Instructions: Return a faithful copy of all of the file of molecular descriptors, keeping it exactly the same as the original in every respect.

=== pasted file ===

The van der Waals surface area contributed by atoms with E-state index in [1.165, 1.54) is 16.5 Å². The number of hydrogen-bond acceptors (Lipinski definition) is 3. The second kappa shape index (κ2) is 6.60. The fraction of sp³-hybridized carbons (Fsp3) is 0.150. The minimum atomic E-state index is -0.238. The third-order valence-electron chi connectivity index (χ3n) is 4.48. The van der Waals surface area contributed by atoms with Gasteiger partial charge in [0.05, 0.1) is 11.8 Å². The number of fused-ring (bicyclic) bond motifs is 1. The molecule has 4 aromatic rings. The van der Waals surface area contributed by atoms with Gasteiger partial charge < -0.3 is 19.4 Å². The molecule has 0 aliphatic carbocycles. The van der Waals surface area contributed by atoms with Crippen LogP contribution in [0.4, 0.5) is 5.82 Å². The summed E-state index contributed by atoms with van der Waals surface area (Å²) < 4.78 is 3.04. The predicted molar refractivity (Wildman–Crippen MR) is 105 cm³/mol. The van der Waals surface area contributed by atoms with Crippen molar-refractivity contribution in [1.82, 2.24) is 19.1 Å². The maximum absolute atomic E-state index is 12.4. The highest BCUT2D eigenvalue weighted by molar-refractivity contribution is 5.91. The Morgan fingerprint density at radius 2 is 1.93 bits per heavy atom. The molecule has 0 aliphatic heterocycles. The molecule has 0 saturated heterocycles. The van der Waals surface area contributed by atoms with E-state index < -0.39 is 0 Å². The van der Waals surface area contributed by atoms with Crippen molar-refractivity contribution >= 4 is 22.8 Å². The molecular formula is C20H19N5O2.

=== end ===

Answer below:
The van der Waals surface area contributed by atoms with E-state index in [1.165, 1.54) is 16.5 Å². The number of hydrogen-bond acceptors (Lipinski definition) is 3. The second kappa shape index (κ2) is 6.60. The fraction of sp³-hybridized carbons (Fsp3) is 0.150. The minimum atomic E-state index is -0.238. The third-order valence-electron chi connectivity index (χ3n) is 4.48. The van der Waals surface area contributed by atoms with Gasteiger partial charge in [0.05, 0.1) is 11.8 Å². The number of fused-ring (bicyclic) bond motifs is 1. The molecule has 4 aromatic rings. The van der Waals surface area contributed by atoms with Gasteiger partial charge < -0.3 is 19.4 Å². The molecule has 0 aliphatic carbocycles. The van der Waals surface area contributed by atoms with Crippen LogP contribution in [0.4, 0.5) is 5.82 Å². The summed E-state index contributed by atoms with van der Waals surface area (Å²) < 4.78 is 3.04. The predicted molar refractivity (Wildman–Crippen MR) is 105 cm³/mol. The van der Waals surface area contributed by atoms with Crippen molar-refractivity contribution in [1.82, 2.24) is 19.1 Å². The maximum absolute atomic E-state index is 12.4. The highest BCUT2D eigenvalue weighted by molar-refractivity contribution is 5.91. The Morgan fingerprint density at radius 2 is 1.93 bits per heavy atom. The molecule has 0 aliphatic heterocycles. The molecule has 0 saturated heterocycles. The van der Waals surface area contributed by atoms with E-state index < -0.39 is 0 Å². The van der Waals surface area contributed by atoms with Crippen molar-refractivity contribution >= 4 is 22.8 Å². The molecular formula is C20H19N5O2.